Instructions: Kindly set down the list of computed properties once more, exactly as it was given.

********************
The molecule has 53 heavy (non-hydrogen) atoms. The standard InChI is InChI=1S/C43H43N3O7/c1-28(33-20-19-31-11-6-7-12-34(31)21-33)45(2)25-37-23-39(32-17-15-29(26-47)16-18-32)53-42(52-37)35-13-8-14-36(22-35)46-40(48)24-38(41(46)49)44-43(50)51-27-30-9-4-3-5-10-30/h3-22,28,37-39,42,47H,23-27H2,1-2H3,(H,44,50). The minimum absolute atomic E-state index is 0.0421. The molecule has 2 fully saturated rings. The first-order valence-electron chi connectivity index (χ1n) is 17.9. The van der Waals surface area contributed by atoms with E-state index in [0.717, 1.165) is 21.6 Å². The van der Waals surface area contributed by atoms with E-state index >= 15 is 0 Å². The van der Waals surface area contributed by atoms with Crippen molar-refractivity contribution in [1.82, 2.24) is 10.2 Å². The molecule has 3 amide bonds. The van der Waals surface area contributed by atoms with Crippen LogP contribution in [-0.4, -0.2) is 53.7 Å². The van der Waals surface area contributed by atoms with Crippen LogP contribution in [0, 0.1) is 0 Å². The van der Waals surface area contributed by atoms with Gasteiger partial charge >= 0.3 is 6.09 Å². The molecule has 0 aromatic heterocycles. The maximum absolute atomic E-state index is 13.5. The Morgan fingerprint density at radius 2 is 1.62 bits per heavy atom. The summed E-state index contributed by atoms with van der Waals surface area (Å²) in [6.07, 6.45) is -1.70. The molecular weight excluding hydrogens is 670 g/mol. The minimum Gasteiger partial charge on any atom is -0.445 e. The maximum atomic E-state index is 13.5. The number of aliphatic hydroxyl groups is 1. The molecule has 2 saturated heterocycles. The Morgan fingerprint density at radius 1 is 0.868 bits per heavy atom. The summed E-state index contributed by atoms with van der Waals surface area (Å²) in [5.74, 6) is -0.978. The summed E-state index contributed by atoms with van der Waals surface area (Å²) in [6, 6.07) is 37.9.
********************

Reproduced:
The molecule has 53 heavy (non-hydrogen) atoms. The standard InChI is InChI=1S/C43H43N3O7/c1-28(33-20-19-31-11-6-7-12-34(31)21-33)45(2)25-37-23-39(32-17-15-29(26-47)16-18-32)53-42(52-37)35-13-8-14-36(22-35)46-40(48)24-38(41(46)49)44-43(50)51-27-30-9-4-3-5-10-30/h3-22,28,37-39,42,47H,23-27H2,1-2H3,(H,44,50). The minimum absolute atomic E-state index is 0.0421. The molecule has 2 fully saturated rings. The first-order valence-electron chi connectivity index (χ1n) is 17.9. The van der Waals surface area contributed by atoms with E-state index in [0.717, 1.165) is 21.6 Å². The van der Waals surface area contributed by atoms with E-state index >= 15 is 0 Å². The van der Waals surface area contributed by atoms with Crippen molar-refractivity contribution in [1.82, 2.24) is 10.2 Å². The molecule has 3 amide bonds. The van der Waals surface area contributed by atoms with Crippen LogP contribution in [-0.4, -0.2) is 53.7 Å². The van der Waals surface area contributed by atoms with Crippen LogP contribution in [0, 0.1) is 0 Å². The van der Waals surface area contributed by atoms with Gasteiger partial charge >= 0.3 is 6.09 Å². The molecule has 0 aromatic heterocycles. The maximum absolute atomic E-state index is 13.5. The Morgan fingerprint density at radius 2 is 1.62 bits per heavy atom. The summed E-state index contributed by atoms with van der Waals surface area (Å²) in [6.07, 6.45) is -1.70. The molecular weight excluding hydrogens is 670 g/mol. The minimum Gasteiger partial charge on any atom is -0.445 e. The maximum atomic E-state index is 13.5. The number of aliphatic hydroxyl groups is 1. The molecule has 2 saturated heterocycles. The Morgan fingerprint density at radius 1 is 0.868 bits per heavy atom. The summed E-state index contributed by atoms with van der Waals surface area (Å²) in [5.74, 6) is -0.978. The summed E-state index contributed by atoms with van der Waals surface area (Å²) in [6, 6.07) is 37.9.